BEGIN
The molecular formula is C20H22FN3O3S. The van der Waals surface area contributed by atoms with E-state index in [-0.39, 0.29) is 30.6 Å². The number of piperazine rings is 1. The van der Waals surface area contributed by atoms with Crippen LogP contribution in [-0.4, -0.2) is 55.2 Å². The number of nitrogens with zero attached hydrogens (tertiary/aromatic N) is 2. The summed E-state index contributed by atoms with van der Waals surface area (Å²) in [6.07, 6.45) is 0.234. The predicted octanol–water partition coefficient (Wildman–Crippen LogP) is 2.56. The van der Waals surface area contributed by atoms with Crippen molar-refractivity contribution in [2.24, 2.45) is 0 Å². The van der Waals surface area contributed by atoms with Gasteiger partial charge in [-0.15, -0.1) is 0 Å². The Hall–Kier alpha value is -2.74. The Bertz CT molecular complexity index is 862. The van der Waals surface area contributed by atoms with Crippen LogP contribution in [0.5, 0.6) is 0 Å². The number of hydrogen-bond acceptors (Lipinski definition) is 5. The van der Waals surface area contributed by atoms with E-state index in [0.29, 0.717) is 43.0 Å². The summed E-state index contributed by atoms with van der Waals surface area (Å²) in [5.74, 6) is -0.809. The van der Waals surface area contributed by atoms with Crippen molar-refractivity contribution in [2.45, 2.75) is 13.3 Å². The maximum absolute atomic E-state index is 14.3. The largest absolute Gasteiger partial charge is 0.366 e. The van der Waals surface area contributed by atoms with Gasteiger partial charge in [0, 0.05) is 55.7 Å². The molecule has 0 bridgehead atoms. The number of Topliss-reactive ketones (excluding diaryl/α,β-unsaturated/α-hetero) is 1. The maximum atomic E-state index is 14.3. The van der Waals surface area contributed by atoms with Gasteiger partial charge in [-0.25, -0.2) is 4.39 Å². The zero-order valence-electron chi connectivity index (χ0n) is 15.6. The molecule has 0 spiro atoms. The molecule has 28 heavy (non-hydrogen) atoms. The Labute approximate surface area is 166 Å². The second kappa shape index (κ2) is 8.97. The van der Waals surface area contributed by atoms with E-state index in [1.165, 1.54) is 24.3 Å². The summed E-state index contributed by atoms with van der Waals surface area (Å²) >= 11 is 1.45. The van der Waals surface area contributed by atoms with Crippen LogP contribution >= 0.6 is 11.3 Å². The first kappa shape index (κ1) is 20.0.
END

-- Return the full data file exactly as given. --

The molecular formula is C20H22FN3O3S. The van der Waals surface area contributed by atoms with E-state index in [-0.39, 0.29) is 30.6 Å². The number of piperazine rings is 1. The van der Waals surface area contributed by atoms with Crippen LogP contribution in [-0.4, -0.2) is 55.2 Å². The number of nitrogens with zero attached hydrogens (tertiary/aromatic N) is 2. The summed E-state index contributed by atoms with van der Waals surface area (Å²) in [6.07, 6.45) is 0.234. The predicted octanol–water partition coefficient (Wildman–Crippen LogP) is 2.56. The van der Waals surface area contributed by atoms with Crippen molar-refractivity contribution in [2.24, 2.45) is 0 Å². The van der Waals surface area contributed by atoms with Gasteiger partial charge in [-0.15, -0.1) is 0 Å². The Hall–Kier alpha value is -2.74. The Bertz CT molecular complexity index is 862. The van der Waals surface area contributed by atoms with Crippen LogP contribution in [0.5, 0.6) is 0 Å². The number of hydrogen-bond acceptors (Lipinski definition) is 5. The van der Waals surface area contributed by atoms with E-state index in [0.29, 0.717) is 43.0 Å². The summed E-state index contributed by atoms with van der Waals surface area (Å²) in [5.74, 6) is -0.809. The van der Waals surface area contributed by atoms with Crippen molar-refractivity contribution in [2.45, 2.75) is 13.3 Å². The maximum absolute atomic E-state index is 14.3. The largest absolute Gasteiger partial charge is 0.366 e. The van der Waals surface area contributed by atoms with Gasteiger partial charge in [0, 0.05) is 55.7 Å². The molecule has 0 bridgehead atoms. The number of Topliss-reactive ketones (excluding diaryl/α,β-unsaturated/α-hetero) is 1. The maximum atomic E-state index is 14.3. The van der Waals surface area contributed by atoms with Gasteiger partial charge in [-0.25, -0.2) is 4.39 Å². The zero-order valence-electron chi connectivity index (χ0n) is 15.6. The molecule has 0 spiro atoms. The molecule has 28 heavy (non-hydrogen) atoms. The Labute approximate surface area is 166 Å². The second kappa shape index (κ2) is 8.97. The van der Waals surface area contributed by atoms with E-state index in [1.165, 1.54) is 24.3 Å². The summed E-state index contributed by atoms with van der Waals surface area (Å²) >= 11 is 1.45. The van der Waals surface area contributed by atoms with Crippen LogP contribution >= 0.6 is 11.3 Å². The first kappa shape index (κ1) is 20.0.